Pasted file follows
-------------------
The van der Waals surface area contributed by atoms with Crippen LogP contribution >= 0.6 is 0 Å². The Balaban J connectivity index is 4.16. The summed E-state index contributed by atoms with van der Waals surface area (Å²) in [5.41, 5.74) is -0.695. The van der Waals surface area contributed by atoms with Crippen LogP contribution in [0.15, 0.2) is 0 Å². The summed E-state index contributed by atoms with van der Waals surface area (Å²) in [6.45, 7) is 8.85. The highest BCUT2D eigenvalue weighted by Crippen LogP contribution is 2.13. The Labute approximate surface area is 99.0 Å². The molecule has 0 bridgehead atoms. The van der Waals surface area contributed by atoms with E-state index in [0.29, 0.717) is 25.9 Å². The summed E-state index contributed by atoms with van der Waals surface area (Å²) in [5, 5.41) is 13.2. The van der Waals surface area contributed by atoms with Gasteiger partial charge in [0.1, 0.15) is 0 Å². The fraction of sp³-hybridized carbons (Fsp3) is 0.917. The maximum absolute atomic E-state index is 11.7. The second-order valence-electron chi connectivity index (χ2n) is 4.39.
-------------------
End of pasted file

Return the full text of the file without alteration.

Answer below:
The van der Waals surface area contributed by atoms with Crippen LogP contribution >= 0.6 is 0 Å². The Balaban J connectivity index is 4.16. The summed E-state index contributed by atoms with van der Waals surface area (Å²) in [5.41, 5.74) is -0.695. The van der Waals surface area contributed by atoms with Crippen LogP contribution in [0.15, 0.2) is 0 Å². The summed E-state index contributed by atoms with van der Waals surface area (Å²) in [6.45, 7) is 8.85. The highest BCUT2D eigenvalue weighted by Crippen LogP contribution is 2.13. The Labute approximate surface area is 99.0 Å². The molecule has 0 bridgehead atoms. The van der Waals surface area contributed by atoms with E-state index in [0.29, 0.717) is 25.9 Å². The summed E-state index contributed by atoms with van der Waals surface area (Å²) in [5, 5.41) is 13.2. The van der Waals surface area contributed by atoms with Gasteiger partial charge in [0.1, 0.15) is 0 Å². The fraction of sp³-hybridized carbons (Fsp3) is 0.917. The maximum absolute atomic E-state index is 11.7. The second-order valence-electron chi connectivity index (χ2n) is 4.39.